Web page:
Across the political spectrum in the United States, the United Nations excites strong feelings, but these are usually based on preconceptions and misconceptions rather than on an objective look at the strengths and weaknesses of the organization. No rational person who has observed the UN at work could ever suspect that it had either the ambition or the ability to dominate the United States, let alone rule the world. But that does not stop American conservatives from insisting that it is trying to do the former; nor does it stop liberals from complaining that it is not successfully doing the latter.
Some on the left denounced the Americans and British for attacking Iraq without a UN mandate, but many of those same people would have been as quick to denounce the organization as a cover for U.S. imperialism if it had actually voted to support the attack (as it did and they did during the 1991 Gulf War). It is perhaps typical that when representatives of the Iraqi Governing Council addressed the UN Security Council on 21 July, members of “Iraq Occupation Watch” disrupted proceedings from the public gallery, accusing the UN of “collusion” with the United States. Nuance is often lost on the edges of the political spectrum: in fact, one of the first decisions the Iraqis had taken was to come to the UN so as to bolster their legitimacy against continuing U.S. control.
At the other extreme, when the White House decided to give up on gaining Security Council support for an Iraqi invasion, the usual suspects hit the op-ed pages heralding the end of the organization. Certainly the epitaph from Richard Perle was somewhat premature. He announced in March that when Saddam Hussein went, he would “take the UN down with him.” In fact, Perle and his colleagues had been saying similar things for a long time, with all the fervor of true believers predicting the rapture and the Second Coming. Saddam’s projected fall was just another peg on which to hang his message of justified and untrammeled American supremacy.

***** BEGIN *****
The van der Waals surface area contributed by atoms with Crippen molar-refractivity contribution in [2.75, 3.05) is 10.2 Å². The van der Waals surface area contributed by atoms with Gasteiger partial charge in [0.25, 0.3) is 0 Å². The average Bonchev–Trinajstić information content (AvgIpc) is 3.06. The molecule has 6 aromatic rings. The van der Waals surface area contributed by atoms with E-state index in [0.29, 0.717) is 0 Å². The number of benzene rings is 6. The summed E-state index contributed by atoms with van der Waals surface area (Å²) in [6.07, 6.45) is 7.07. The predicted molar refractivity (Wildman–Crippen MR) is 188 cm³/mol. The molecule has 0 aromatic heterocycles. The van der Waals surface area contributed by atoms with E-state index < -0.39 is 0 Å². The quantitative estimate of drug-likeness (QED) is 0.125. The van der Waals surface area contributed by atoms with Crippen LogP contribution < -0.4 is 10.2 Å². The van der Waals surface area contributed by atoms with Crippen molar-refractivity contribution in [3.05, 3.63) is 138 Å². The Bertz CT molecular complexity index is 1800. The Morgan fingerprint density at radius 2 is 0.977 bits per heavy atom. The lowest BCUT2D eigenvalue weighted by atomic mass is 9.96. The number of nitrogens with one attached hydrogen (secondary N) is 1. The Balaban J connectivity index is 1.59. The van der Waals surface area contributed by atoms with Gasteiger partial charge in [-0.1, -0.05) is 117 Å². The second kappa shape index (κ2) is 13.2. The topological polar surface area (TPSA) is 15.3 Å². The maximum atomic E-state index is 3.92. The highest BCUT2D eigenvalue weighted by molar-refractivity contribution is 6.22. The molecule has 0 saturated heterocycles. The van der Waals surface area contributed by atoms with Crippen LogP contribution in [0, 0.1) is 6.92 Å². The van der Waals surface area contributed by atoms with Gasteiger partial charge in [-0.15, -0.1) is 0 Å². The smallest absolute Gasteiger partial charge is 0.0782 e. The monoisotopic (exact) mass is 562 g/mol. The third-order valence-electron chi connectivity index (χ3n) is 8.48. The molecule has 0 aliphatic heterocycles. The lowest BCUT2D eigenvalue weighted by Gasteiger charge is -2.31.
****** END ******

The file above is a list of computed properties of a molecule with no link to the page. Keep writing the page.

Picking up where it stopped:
It is a typically solipsistic American worldview that measures the UN’s value by its usefulness to U.S. foreign policy. UN resolutions are something that the United States preaches about and enforces upon others (because they are often useful), but is not bound by itself (whenever they’re not useful). There is one use both political parties have agreed on: the organization is a useful scapegoat for American policy setbacks. Bill Clinton, for example, blamed the UN for the “Black Hawk Down” incident in Somalia, even though that was an operation conducted without informing the UN forces, which, unthanked to this day, rescued the survivors. Even more cynical were the conservative attacks on the organization in the run-up to the Iraq War. Right-wing pundits criticized the UN for its failure to act during the Rwandan genocide, although it was actually Madeleine Albr...
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